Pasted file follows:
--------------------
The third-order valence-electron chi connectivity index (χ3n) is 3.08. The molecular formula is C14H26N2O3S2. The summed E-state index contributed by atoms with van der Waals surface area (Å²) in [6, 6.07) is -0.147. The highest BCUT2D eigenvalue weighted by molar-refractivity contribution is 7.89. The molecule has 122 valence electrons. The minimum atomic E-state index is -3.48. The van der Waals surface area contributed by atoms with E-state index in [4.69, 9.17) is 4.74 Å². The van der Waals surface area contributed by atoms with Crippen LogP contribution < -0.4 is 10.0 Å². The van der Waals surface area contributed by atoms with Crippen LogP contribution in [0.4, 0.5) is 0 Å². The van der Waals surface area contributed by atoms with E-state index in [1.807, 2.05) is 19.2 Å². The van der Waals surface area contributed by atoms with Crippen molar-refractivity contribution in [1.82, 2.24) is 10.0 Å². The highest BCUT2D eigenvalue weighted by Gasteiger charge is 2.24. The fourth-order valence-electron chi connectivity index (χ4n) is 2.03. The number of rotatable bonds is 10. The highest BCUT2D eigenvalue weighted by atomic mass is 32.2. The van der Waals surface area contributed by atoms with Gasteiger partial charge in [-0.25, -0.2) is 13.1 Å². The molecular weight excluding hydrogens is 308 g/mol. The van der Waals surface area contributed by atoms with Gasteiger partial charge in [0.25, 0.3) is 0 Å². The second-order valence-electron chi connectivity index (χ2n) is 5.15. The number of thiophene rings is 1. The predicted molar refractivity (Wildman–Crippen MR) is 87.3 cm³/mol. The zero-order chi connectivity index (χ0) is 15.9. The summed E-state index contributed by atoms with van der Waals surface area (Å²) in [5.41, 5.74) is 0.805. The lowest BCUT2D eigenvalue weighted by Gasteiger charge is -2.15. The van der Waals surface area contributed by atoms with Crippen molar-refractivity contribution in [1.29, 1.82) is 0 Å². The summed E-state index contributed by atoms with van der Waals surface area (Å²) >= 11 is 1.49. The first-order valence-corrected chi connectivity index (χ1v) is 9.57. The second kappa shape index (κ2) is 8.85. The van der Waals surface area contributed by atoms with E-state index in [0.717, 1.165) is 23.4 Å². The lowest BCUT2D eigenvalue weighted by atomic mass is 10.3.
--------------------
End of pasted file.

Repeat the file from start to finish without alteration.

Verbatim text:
The third-order valence-electron chi connectivity index (χ3n) is 3.08. The molecular formula is C14H26N2O3S2. The summed E-state index contributed by atoms with van der Waals surface area (Å²) in [6, 6.07) is -0.147. The highest BCUT2D eigenvalue weighted by molar-refractivity contribution is 7.89. The molecule has 122 valence electrons. The minimum atomic E-state index is -3.48. The van der Waals surface area contributed by atoms with E-state index in [4.69, 9.17) is 4.74 Å². The van der Waals surface area contributed by atoms with Crippen LogP contribution < -0.4 is 10.0 Å². The van der Waals surface area contributed by atoms with Crippen LogP contribution in [0.4, 0.5) is 0 Å². The van der Waals surface area contributed by atoms with E-state index in [1.807, 2.05) is 19.2 Å². The van der Waals surface area contributed by atoms with Crippen molar-refractivity contribution in [1.82, 2.24) is 10.0 Å². The highest BCUT2D eigenvalue weighted by Gasteiger charge is 2.24. The fourth-order valence-electron chi connectivity index (χ4n) is 2.03. The number of rotatable bonds is 10. The highest BCUT2D eigenvalue weighted by atomic mass is 32.2. The van der Waals surface area contributed by atoms with Gasteiger partial charge in [-0.25, -0.2) is 13.1 Å². The molecular weight excluding hydrogens is 308 g/mol. The van der Waals surface area contributed by atoms with Gasteiger partial charge in [0.25, 0.3) is 0 Å². The second-order valence-electron chi connectivity index (χ2n) is 5.15. The number of thiophene rings is 1. The predicted molar refractivity (Wildman–Crippen MR) is 87.3 cm³/mol. The zero-order chi connectivity index (χ0) is 15.9. The summed E-state index contributed by atoms with van der Waals surface area (Å²) in [5.41, 5.74) is 0.805. The lowest BCUT2D eigenvalue weighted by Gasteiger charge is -2.15. The van der Waals surface area contributed by atoms with Crippen molar-refractivity contribution in [1.29, 1.82) is 0 Å². The summed E-state index contributed by atoms with van der Waals surface area (Å²) >= 11 is 1.49. The first-order valence-corrected chi connectivity index (χ1v) is 9.57. The second kappa shape index (κ2) is 8.85. The van der Waals surface area contributed by atoms with E-state index in [0.717, 1.165) is 23.4 Å². The lowest BCUT2D eigenvalue weighted by atomic mass is 10.3.